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In order to register Miss Muffet’s shock at her arachnid visitor, Whistler fitted the panel with a large cord which when pulled opens her eyes wide in surprise.

Whistler was an artist renowned for his whimsical wit. Together with his brother Lawrence he produced the book OHO!, a collection of upside down portraits, and he was also widely regarded as a talented theatre and set designer, illustrator and mural painter. From 1926-1927 he painted the decorations for the Tate Gallery restaurant.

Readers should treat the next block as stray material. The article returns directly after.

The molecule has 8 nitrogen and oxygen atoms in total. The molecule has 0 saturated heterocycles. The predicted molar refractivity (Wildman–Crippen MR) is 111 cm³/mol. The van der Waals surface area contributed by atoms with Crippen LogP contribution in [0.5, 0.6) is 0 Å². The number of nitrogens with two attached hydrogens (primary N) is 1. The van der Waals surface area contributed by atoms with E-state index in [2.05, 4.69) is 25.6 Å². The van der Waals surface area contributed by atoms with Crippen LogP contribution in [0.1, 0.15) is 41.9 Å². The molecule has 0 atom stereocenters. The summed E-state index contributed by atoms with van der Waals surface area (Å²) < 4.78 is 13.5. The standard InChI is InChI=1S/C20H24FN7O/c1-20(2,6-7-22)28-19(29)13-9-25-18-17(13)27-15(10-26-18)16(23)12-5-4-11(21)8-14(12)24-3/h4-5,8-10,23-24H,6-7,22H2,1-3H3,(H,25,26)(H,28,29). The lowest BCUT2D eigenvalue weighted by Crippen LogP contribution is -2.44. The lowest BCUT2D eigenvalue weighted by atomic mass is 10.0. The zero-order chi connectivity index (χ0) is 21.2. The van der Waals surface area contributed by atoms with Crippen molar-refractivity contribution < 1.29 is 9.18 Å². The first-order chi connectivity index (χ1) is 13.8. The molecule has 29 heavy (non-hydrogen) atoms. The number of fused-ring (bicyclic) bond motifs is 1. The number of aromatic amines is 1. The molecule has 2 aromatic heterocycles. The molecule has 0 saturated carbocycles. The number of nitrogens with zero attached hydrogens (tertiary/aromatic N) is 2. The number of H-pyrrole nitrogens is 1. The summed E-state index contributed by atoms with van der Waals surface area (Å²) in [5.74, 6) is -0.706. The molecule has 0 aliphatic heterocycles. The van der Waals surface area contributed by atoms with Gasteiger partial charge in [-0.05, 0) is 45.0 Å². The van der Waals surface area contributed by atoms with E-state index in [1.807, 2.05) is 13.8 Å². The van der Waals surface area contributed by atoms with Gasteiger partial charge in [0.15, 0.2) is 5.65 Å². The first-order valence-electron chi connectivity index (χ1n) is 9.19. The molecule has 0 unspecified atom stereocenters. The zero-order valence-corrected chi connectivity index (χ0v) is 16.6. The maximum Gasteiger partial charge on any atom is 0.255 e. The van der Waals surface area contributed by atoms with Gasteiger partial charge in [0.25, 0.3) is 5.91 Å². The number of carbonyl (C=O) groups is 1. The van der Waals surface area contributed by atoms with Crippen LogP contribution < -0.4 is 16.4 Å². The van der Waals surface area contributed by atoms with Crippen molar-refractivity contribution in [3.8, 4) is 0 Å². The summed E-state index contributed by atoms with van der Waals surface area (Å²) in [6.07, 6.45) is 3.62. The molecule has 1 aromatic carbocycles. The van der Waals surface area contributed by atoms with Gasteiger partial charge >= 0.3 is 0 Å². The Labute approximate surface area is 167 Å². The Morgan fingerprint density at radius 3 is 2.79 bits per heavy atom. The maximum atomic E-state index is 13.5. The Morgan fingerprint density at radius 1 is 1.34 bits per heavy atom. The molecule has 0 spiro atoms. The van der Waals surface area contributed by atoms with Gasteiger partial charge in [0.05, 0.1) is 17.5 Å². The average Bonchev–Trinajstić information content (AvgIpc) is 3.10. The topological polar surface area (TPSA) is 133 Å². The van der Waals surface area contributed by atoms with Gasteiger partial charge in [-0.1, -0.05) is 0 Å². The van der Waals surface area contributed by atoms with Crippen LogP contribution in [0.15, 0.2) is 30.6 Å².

Unlike his contemporary Eric Ravilious (1903-1942), Rex Whistler was not an official war artist, but both men were lost to the brutalities of the Second World War – Ravilious went missing presumed dead whilst on an air-sea rescue mission in Iceland in 1942 and Whistler, a commander in the Welsh Guards Armoured Division, was killed in action at Demouville, seven miles east of Caen, on July 18, 1944.

The tragic history shared by the two men explains the decision of The Fine Art Society to hang Miss Muffet alongside the selling exhibition Eric Ravilious in Context. With a price tag of £10,000, Miss Muffet will be on show from October 22-November 15 at 148 Bond Street.